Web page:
Kicking properly is important and we teach the "subtlety" of kicking at my club. The primary rule of kicking: Legs should never look as dramatic as the feet. That image helps the swimmers tremendously. I also give them another of my favorite images which is imagining your foot is hanging on to your leg by one single tendon. That is how floppy and loose you want it to be. Coaches - find creative ways to get more kick in, Swimmers - demand more kick and if you don't get it from your program, take 10 minutes at the end of each workout to do 5 x 100 kick on 2:00 or something similar. Every little bit WILL help.

Here is a recent set we did (with shoes) - Workout ID: 1266

Note: Nate McBride had been a competitive swimmer for over 29 years and has been coaching for 16. He is currently the Head Coach of West Side Swim Club in Sudbury, Massachusetts.

22 Jul 08 @ 4:19 AM  | 6 comments  |  Featured Workouts | Technique, Tips, and Drills category

Quote for the Week of July 21, 2008

“You gain strength, courage and confidence by every experience in which you really stop to look fear in the face. You are able to say to yourself, 'I have lived through this horror. I can take the next thing that comes along.' You must do the thing you think you cannot do.”

~Eleanor Roosevelt (1884-1962), U.S. First Lady, diplomat, human rights activist

21 Jul 08 @ 1:17 AM  | 0 comments  |  Quote for the Week category

Did you know...

The history of pools begins at the "great bath" constructed at the site of Mohenjo-Daro. It was most likely dug during the third millennium B.C. The pool, 12 meters by 7 meters, is lined with bricks and during its time the pool was covered with a tar-based sealant.

16 Jul 08 @ 3:29 AM  | 0 comments  |  Fun Facts category

I don't WANT to be an Olympian!

~By Glenn Mills

The other day, a coaching friend was telling me about a comment a swimmer had made. In trying to get a point across to an athlete, the coach related a story she had read about one of our current Olympic swimmers. The swimmer's response was, "But I don't WANT to be an Olympian."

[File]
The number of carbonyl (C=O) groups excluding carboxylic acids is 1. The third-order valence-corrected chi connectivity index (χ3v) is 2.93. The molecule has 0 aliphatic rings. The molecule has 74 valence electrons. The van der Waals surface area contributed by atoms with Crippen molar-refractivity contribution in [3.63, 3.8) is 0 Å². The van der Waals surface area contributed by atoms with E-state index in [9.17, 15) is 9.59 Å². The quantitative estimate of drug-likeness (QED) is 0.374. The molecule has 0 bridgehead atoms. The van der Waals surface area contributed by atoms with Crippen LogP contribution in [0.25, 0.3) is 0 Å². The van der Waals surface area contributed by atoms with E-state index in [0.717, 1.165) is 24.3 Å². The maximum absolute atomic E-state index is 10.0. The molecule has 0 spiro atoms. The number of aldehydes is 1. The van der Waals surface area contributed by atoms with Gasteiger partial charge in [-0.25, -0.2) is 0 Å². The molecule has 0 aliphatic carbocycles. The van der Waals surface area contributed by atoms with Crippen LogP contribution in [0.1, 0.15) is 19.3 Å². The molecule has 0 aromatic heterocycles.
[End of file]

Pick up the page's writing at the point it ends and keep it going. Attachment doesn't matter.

Read on at GoSwim

15 Jul 08 @ 1:07 AM  | 0 comments  |  Elite Level Competition | Health and Nutrition category

Quote for the Week of July 14, 2008

"Most people never run far enough on their first wind to find out they've got a second. Give your dreams all you've got and you'll be amazed at the energy that comes out of you."

~William James (1842-1910), psychologist, philosopher, author

14 Jul 08 @ 1:57 AM  | 0 comments  |  Quote for the Week category

Swim Across the Sound

Dear Dynoswimmers,

This year, I'll be participating in the Swim Across the Sound as part of a relay team to raise funds for St. Vincents Foundation. Our goal as a relay is to raise over $20,000! I am personally trying to raise $2,500 by July 15 and then I hope to make a final push to get our relay to that $20,000 level.

I do hope that you'll find our mission to swim from Port Jefferson on Long Island to Bridgeport, CT on August 2, 2008 a worthy effort to bring attention to this important cause. Below you'll find a link to my personal webpage dedicated to tracking my progress.

Please donate; and please know how much it's needed and appreciated.

Click the link:

Dean's Swim Across the Sound Home Page


Dean Osterloh

11 Jul 08 @ 6:59 AM  | 0 comments  |  Meets, Open Water, and Other Events | Open Water Swimming category

Did you know...?

An estimated 65 thousand people in the United States alone do not know how to swim.

9 Jul 08 @ 4:00 AM  | 0 comments  |  Fun Facts category

What's Wrong with Butterfly?

Note: Nate McBride had been a competitive swimmer for over 29 years and has been coaching for 16. He is currently the Head Coach of West Side Swim Club in Sudbury, Massachusetts.

~By Nate McBride

Rowdy Gaines put it very well the other night when he was talking about the women's 200 fly being America's weakest event. Not that Elaine Breeden or Kathleen Hersey were slow, on the contrary they had great swims. It's just that when they panned over to Mary Meagher, whose 200 fly record stood for 27 years up until this past April, and whose time was set without the aid of special suits or caps, its a stark contrast to the domination we have in so many other events. Why?